Cronenberg’s “The Fly”

November 16th, 2006 — 2:50pm

I turned in to the last 15 minutes of KQED Forum today, and heard the film critic Kenneth Turan from the LA Times talk about his new book “Now in Theaters Everywhere.”

One caller asked him what he thought about David Cronenberg’s “The Fly,” and Turan dismissed it.
This might be the first time I actually wanted to call into Forum (but I was driving and didn’t have the 800 number). What I would have said to him was that The Fly is one of the most beautiful, heartbreaking films ever made on what it means to be human, and to love, knowing that you and everything around you will inevitably decay.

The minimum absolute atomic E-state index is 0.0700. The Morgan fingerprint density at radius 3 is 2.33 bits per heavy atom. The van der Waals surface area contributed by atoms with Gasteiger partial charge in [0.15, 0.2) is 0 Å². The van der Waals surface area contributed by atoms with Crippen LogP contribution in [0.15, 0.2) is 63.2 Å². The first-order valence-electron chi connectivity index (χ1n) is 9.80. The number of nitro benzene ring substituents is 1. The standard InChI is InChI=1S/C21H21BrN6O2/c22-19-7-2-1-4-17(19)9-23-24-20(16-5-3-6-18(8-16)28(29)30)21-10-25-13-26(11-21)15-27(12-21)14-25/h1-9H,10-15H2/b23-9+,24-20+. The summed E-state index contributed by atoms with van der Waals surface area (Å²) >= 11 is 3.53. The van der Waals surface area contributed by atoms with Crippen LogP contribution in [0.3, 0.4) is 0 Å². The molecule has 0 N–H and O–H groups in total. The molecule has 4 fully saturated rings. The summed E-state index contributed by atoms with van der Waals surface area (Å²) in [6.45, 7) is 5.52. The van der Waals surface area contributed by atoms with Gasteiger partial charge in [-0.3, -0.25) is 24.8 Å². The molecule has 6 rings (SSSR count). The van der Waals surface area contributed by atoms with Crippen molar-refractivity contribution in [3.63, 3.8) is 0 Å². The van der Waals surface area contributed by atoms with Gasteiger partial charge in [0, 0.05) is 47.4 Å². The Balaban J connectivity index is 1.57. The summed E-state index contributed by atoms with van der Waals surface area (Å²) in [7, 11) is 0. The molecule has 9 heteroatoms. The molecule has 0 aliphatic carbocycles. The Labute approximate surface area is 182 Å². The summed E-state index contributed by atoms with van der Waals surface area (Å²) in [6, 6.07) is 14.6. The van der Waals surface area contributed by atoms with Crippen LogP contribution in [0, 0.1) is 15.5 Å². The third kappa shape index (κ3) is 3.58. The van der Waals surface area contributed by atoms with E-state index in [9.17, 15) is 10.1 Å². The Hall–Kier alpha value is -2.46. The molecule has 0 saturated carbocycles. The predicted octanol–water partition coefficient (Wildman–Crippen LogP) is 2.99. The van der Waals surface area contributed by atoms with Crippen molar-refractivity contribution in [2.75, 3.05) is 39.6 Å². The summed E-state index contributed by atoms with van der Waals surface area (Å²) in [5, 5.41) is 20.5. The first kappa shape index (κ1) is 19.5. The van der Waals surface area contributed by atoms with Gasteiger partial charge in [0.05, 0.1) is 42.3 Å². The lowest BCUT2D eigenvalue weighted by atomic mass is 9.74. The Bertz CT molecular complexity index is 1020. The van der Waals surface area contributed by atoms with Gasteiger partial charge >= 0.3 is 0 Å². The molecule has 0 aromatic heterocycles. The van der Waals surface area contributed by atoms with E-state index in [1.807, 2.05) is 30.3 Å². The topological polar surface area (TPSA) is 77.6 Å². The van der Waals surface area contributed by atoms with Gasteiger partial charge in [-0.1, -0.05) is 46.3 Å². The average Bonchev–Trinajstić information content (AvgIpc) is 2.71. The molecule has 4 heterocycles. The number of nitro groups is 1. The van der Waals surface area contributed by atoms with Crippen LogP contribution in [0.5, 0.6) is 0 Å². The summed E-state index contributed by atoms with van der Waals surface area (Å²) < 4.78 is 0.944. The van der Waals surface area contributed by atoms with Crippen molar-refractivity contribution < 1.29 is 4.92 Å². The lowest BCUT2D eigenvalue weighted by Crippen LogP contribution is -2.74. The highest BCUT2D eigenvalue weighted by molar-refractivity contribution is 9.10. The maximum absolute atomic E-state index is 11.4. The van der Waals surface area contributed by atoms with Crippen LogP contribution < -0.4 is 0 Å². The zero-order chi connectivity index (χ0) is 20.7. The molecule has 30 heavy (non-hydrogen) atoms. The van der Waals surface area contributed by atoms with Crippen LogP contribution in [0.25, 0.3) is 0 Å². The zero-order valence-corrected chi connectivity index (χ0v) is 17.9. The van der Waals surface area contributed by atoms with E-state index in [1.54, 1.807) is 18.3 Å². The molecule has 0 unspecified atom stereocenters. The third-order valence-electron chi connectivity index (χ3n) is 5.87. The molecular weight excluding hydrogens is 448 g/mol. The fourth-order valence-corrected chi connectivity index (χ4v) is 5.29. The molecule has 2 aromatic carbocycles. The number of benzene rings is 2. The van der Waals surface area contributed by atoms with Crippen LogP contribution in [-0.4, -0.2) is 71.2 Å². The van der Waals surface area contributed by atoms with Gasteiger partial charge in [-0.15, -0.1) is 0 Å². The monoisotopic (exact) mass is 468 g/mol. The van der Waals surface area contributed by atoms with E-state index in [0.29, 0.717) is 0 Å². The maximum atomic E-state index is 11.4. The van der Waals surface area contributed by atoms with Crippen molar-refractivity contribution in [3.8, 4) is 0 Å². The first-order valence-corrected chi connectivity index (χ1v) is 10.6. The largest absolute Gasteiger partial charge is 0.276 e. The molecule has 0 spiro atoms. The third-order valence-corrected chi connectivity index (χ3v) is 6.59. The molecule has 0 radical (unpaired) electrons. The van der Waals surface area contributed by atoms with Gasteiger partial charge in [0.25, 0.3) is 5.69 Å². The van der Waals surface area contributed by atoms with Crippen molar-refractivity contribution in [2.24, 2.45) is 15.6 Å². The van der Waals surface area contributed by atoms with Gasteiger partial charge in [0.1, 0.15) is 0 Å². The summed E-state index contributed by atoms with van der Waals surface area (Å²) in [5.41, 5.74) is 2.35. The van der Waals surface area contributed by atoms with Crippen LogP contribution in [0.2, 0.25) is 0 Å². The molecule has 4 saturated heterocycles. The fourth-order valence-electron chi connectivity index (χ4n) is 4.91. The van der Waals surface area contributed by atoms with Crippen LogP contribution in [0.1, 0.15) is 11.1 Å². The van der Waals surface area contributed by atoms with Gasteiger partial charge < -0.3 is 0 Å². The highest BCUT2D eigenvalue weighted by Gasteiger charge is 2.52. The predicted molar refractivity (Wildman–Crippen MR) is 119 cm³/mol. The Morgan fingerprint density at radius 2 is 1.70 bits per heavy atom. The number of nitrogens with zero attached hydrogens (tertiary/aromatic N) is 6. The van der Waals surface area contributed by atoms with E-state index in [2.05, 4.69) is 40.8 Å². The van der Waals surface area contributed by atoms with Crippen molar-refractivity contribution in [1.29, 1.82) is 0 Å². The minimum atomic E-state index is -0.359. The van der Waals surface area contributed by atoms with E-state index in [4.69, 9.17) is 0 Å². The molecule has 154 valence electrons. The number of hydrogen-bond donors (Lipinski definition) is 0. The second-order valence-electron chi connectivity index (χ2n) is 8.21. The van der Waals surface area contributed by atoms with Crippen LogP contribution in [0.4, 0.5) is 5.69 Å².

It’s been a decade since I last watched the movie, but I remember how deeply affected I was. I was so moved by it, but I wouldn’t have been able then to explain to you why. Until one day, my friend, the movie critic David Edelstein told me that Cronenberg’s father was dying (or had died — my memory isn’t entirely clear on this ) of a degenerative illness, as he filmed Jeff Goldblum turn into an insect. My own father, died of a degenerative illness when I was in my early twenties. And somehow, because of Cronenberg’s talent, I felt this viscerally.

I know Cronenberg has his detractors, but I think he’s remarkable.

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